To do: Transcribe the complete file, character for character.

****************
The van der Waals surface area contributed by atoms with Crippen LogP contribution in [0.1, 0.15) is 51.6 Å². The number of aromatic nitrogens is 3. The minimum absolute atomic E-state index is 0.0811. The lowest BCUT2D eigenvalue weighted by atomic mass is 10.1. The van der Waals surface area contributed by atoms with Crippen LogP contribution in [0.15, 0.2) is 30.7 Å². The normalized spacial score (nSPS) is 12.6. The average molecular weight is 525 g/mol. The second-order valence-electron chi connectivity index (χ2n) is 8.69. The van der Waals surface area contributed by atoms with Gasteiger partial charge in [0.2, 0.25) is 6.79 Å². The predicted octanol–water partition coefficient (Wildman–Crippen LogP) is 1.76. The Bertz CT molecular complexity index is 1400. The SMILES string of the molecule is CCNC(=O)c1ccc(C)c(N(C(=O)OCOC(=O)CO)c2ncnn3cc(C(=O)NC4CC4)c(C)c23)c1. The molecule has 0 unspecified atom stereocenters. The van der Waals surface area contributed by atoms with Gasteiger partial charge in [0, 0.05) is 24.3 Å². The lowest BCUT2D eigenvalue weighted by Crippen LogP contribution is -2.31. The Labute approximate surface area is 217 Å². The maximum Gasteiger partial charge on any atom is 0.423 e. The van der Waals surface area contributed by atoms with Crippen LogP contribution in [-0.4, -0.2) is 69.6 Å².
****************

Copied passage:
The van der Waals surface area contributed by atoms with Crippen LogP contribution in [0.1, 0.15) is 51.6 Å². The number of aromatic nitrogens is 3. The minimum absolute atomic E-state index is 0.0811. The lowest BCUT2D eigenvalue weighted by atomic mass is 10.1. The van der Waals surface area contributed by atoms with Crippen LogP contribution in [0.15, 0.2) is 30.7 Å². The normalized spacial score (nSPS) is 12.6. The average molecular weight is 525 g/mol. The second-order valence-electron chi connectivity index (χ2n) is 8.69. The van der Waals surface area contributed by atoms with Gasteiger partial charge in [0.2, 0.25) is 6.79 Å². The predicted octanol–water partition coefficient (Wildman–Crippen LogP) is 1.76. The Bertz CT molecular complexity index is 1400. The SMILES string of the molecule is CCNC(=O)c1ccc(C)c(N(C(=O)OCOC(=O)CO)c2ncnn3cc(C(=O)NC4CC4)c(C)c23)c1. The molecule has 0 unspecified atom stereocenters. The van der Waals surface area contributed by atoms with Gasteiger partial charge in [0, 0.05) is 24.3 Å². The lowest BCUT2D eigenvalue weighted by Crippen LogP contribution is -2.31. The Labute approximate surface area is 217 Å². The maximum Gasteiger partial charge on any atom is 0.423 e. The van der Waals surface area contributed by atoms with Crippen LogP contribution in [-0.4, -0.2) is 69.6 Å².